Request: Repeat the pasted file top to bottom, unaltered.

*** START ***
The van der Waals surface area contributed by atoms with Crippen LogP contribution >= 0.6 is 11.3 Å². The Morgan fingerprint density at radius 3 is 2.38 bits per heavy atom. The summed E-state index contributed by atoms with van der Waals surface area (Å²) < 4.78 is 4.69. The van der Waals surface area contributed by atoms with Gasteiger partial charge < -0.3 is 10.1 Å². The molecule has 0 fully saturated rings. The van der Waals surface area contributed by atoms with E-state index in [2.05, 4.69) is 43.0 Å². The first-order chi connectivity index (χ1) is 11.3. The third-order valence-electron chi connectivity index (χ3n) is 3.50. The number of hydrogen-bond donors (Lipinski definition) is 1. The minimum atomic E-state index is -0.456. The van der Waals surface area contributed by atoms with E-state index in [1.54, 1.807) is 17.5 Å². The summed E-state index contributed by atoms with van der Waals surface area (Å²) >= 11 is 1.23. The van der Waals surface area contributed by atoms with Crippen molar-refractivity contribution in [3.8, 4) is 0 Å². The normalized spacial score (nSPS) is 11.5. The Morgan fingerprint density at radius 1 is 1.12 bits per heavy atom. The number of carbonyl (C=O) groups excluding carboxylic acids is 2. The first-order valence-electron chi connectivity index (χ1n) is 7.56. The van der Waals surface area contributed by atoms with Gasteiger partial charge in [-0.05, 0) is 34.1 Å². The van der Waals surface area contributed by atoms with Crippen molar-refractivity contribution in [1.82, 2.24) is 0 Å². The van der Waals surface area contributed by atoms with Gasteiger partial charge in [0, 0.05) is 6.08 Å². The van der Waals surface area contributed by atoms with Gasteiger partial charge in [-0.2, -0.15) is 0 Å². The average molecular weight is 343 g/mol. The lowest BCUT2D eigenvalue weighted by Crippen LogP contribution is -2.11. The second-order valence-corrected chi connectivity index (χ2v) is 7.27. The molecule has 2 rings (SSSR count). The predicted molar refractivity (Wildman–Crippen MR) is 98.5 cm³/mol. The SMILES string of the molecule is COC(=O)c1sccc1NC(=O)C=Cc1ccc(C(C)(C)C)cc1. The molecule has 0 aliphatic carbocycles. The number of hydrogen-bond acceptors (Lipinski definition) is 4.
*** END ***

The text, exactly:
The van der Waals surface area contributed by atoms with Crippen LogP contribution >= 0.6 is 11.3 Å². The Morgan fingerprint density at radius 3 is 2.38 bits per heavy atom. The summed E-state index contributed by atoms with van der Waals surface area (Å²) < 4.78 is 4.69. The van der Waals surface area contributed by atoms with Gasteiger partial charge < -0.3 is 10.1 Å². The molecule has 0 fully saturated rings. The van der Waals surface area contributed by atoms with E-state index in [2.05, 4.69) is 43.0 Å². The first-order chi connectivity index (χ1) is 11.3. The third-order valence-electron chi connectivity index (χ3n) is 3.50. The number of hydrogen-bond donors (Lipinski definition) is 1. The minimum atomic E-state index is -0.456. The van der Waals surface area contributed by atoms with E-state index in [1.54, 1.807) is 17.5 Å². The summed E-state index contributed by atoms with van der Waals surface area (Å²) >= 11 is 1.23. The van der Waals surface area contributed by atoms with Crippen molar-refractivity contribution in [3.8, 4) is 0 Å². The normalized spacial score (nSPS) is 11.5. The Morgan fingerprint density at radius 1 is 1.12 bits per heavy atom. The number of carbonyl (C=O) groups excluding carboxylic acids is 2. The first-order valence-electron chi connectivity index (χ1n) is 7.56. The van der Waals surface area contributed by atoms with Gasteiger partial charge in [-0.05, 0) is 34.1 Å². The van der Waals surface area contributed by atoms with Crippen molar-refractivity contribution in [1.82, 2.24) is 0 Å². The van der Waals surface area contributed by atoms with Gasteiger partial charge in [0, 0.05) is 6.08 Å². The van der Waals surface area contributed by atoms with Gasteiger partial charge in [-0.2, -0.15) is 0 Å². The average molecular weight is 343 g/mol. The lowest BCUT2D eigenvalue weighted by Crippen LogP contribution is -2.11. The second-order valence-corrected chi connectivity index (χ2v) is 7.27. The molecule has 2 rings (SSSR count). The predicted molar refractivity (Wildman–Crippen MR) is 98.5 cm³/mol. The SMILES string of the molecule is COC(=O)c1sccc1NC(=O)C=Cc1ccc(C(C)(C)C)cc1. The molecule has 0 aliphatic carbocycles. The number of hydrogen-bond acceptors (Lipinski definition) is 4.